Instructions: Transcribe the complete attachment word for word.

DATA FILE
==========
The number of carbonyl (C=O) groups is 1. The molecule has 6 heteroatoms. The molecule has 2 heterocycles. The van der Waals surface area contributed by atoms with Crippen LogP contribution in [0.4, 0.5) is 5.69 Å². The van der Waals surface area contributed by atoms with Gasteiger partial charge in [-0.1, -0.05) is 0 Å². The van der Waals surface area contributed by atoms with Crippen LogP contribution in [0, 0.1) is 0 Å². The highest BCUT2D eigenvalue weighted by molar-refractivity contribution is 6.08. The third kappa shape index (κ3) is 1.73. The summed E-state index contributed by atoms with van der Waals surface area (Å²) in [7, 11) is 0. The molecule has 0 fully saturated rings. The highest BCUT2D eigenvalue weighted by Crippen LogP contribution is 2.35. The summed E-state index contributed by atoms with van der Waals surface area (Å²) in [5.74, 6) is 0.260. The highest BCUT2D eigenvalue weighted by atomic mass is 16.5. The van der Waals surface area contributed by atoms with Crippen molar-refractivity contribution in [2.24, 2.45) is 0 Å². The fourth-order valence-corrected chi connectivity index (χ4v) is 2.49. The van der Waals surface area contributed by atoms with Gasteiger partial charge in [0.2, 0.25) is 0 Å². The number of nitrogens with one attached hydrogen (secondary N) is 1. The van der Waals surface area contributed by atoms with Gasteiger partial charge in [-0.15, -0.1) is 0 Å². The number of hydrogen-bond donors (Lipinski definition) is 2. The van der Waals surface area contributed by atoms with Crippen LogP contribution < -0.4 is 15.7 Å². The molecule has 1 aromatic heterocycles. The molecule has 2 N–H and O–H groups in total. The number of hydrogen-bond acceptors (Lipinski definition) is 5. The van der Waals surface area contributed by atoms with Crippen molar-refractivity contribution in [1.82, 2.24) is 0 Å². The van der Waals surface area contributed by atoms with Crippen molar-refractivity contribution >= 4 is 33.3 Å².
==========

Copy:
The number of carbonyl (C=O) groups is 1. The molecule has 6 heteroatoms. The molecule has 2 heterocycles. The van der Waals surface area contributed by atoms with Crippen LogP contribution in [0.4, 0.5) is 5.69 Å². The van der Waals surface area contributed by atoms with Gasteiger partial charge in [-0.1, -0.05) is 0 Å². The van der Waals surface area contributed by atoms with Crippen LogP contribution in [0, 0.1) is 0 Å². The highest BCUT2D eigenvalue weighted by molar-refractivity contribution is 6.08. The third kappa shape index (κ3) is 1.73. The summed E-state index contributed by atoms with van der Waals surface area (Å²) in [7, 11) is 0. The molecule has 0 fully saturated rings. The highest BCUT2D eigenvalue weighted by Crippen LogP contribution is 2.35. The summed E-state index contributed by atoms with van der Waals surface area (Å²) in [5.74, 6) is 0.260. The highest BCUT2D eigenvalue weighted by atomic mass is 16.5. The van der Waals surface area contributed by atoms with Crippen molar-refractivity contribution in [2.24, 2.45) is 0 Å². The fourth-order valence-corrected chi connectivity index (χ4v) is 2.49. The van der Waals surface area contributed by atoms with Gasteiger partial charge in [0.2, 0.25) is 0 Å². The number of nitrogens with one attached hydrogen (secondary N) is 1. The van der Waals surface area contributed by atoms with Gasteiger partial charge in [-0.15, -0.1) is 0 Å². The number of hydrogen-bond donors (Lipinski definition) is 2. The van der Waals surface area contributed by atoms with Crippen LogP contribution < -0.4 is 15.7 Å². The molecule has 1 aromatic heterocycles. The molecule has 2 N–H and O–H groups in total. The number of hydrogen-bond acceptors (Lipinski definition) is 5. The van der Waals surface area contributed by atoms with Crippen molar-refractivity contribution in [1.82, 2.24) is 0 Å². The van der Waals surface area contributed by atoms with Crippen molar-refractivity contribution >= 4 is 33.3 Å².